End-of-Season Hazel Count

This last week I made a final hazel inventory with the help of my boarder, Mark Hamann. We found 121 first year hazels still alive representing an 82% stocking level and 63% survival. You can see I did lots of replanting even during this first year to replace losses from wandering calves and weak plants. I accepted some weak plants at discount because I wanted specific genetics – so expected some losses.

In general the plants, all from Badgersett, performed well. One high light was the final row, planted on the 16th of August, which has 100% survival to date.  These plants had been upcanned to Anderson bands (AB39, 3″ x 3″ x 9″ or AB410, 4″ x 4 x 10″) and were actively growing when planted and had been growing outside for a number of weeks.  As Philip says, maintaining the momentum is important.

There has been much burrowing by rodents under the landscape fabric I used to keep weed competition down. The diameter of the tunnels is about 1.0 to 1.5″ so could be 13-lined ground squirrels or mice. There are mole tunnels as well in the planting area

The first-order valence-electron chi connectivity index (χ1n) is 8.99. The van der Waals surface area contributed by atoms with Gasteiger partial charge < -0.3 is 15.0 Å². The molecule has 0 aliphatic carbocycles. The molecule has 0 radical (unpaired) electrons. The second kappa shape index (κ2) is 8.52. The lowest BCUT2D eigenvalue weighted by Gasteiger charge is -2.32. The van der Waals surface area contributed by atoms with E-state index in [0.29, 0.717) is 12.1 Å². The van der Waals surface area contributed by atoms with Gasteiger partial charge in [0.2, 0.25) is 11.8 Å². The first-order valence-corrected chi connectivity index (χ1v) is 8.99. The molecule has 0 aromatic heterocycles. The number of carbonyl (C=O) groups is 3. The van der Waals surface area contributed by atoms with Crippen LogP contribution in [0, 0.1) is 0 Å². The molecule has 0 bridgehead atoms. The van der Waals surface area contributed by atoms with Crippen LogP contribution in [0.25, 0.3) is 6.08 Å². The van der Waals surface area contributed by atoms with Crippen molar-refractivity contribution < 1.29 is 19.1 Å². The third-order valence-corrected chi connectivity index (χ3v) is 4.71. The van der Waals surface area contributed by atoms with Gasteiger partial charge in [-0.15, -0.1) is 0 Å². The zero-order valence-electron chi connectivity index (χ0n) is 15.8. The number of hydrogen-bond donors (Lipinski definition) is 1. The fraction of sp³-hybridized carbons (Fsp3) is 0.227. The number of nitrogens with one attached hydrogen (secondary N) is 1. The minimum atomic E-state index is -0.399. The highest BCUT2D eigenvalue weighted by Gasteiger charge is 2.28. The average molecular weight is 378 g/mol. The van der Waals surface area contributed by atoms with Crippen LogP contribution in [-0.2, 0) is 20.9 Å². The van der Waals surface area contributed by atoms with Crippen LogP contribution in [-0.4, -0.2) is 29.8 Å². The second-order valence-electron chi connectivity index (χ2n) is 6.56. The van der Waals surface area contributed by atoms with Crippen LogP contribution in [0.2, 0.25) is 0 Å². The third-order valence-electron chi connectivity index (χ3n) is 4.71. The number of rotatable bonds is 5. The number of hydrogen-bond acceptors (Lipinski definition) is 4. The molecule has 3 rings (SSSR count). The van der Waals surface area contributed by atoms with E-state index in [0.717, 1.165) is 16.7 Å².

Mark with ground cloth removed from row B.

Mark with ground cloth removed from row B.

P15-2267 mowing of big weeds

Snowless winter allowed us to mow tall weeds that had provided summer protection from desication.

, but between the rows, not under the fabric. They tend to be quite a bit larger in diameter. The nicely loosened soil there is much more to their liking than that compacted by the calves on the other side of the fence.

In our year-end clean up, we removed the fabric from one of the 4 rows and mowed the weeds down that had provided protection from drying wind. At this point I figure the risk of providing habitat for rabbits and rodents was greater than the plants getting desicated by wind. I’m hoping they will soon be covered in snow.

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